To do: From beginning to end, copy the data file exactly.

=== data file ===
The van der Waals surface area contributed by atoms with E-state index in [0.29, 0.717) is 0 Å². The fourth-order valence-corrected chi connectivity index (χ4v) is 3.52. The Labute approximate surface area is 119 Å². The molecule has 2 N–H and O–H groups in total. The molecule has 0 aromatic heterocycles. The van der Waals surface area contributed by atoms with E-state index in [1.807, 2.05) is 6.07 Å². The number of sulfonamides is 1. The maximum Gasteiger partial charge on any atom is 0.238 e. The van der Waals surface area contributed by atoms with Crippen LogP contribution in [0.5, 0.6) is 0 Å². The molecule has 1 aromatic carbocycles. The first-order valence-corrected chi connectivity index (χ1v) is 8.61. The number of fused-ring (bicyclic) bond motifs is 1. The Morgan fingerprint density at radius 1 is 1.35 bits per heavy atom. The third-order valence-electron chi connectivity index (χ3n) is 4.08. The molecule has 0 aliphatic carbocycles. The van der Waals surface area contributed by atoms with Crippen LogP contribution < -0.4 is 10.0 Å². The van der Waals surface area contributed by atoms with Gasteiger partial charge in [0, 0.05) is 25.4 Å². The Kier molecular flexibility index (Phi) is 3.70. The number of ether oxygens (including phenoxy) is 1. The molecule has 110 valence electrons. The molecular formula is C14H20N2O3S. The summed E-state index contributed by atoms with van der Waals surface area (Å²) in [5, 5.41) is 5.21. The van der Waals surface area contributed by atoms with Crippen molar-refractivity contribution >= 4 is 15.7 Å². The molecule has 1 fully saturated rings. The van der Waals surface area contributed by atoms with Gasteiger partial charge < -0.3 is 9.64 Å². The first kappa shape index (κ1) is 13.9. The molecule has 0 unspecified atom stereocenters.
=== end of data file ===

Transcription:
The van der Waals surface area contributed by atoms with E-state index in [0.29, 0.717) is 0 Å². The fourth-order valence-corrected chi connectivity index (χ4v) is 3.52. The Labute approximate surface area is 119 Å². The molecule has 2 N–H and O–H groups in total. The molecule has 0 aromatic heterocycles. The van der Waals surface area contributed by atoms with E-state index in [1.807, 2.05) is 6.07 Å². The number of sulfonamides is 1. The maximum Gasteiger partial charge on any atom is 0.238 e. The van der Waals surface area contributed by atoms with Crippen LogP contribution in [0.5, 0.6) is 0 Å². The molecule has 1 aromatic carbocycles. The first-order valence-corrected chi connectivity index (χ1v) is 8.61. The number of fused-ring (bicyclic) bond motifs is 1. The Morgan fingerprint density at radius 1 is 1.35 bits per heavy atom. The third-order valence-electron chi connectivity index (χ3n) is 4.08. The molecule has 0 aliphatic carbocycles. The van der Waals surface area contributed by atoms with Crippen LogP contribution < -0.4 is 10.0 Å². The van der Waals surface area contributed by atoms with Gasteiger partial charge in [0, 0.05) is 25.4 Å². The Kier molecular flexibility index (Phi) is 3.70. The number of ether oxygens (including phenoxy) is 1. The molecule has 110 valence electrons. The molecular formula is C14H20N2O3S. The summed E-state index contributed by atoms with van der Waals surface area (Å²) in [5, 5.41) is 5.21. The van der Waals surface area contributed by atoms with Crippen molar-refractivity contribution >= 4 is 15.7 Å². The molecule has 1 fully saturated rings. The van der Waals surface area contributed by atoms with Gasteiger partial charge < -0.3 is 9.64 Å². The first kappa shape index (κ1) is 13.9. The molecule has 0 unspecified atom stereocenters.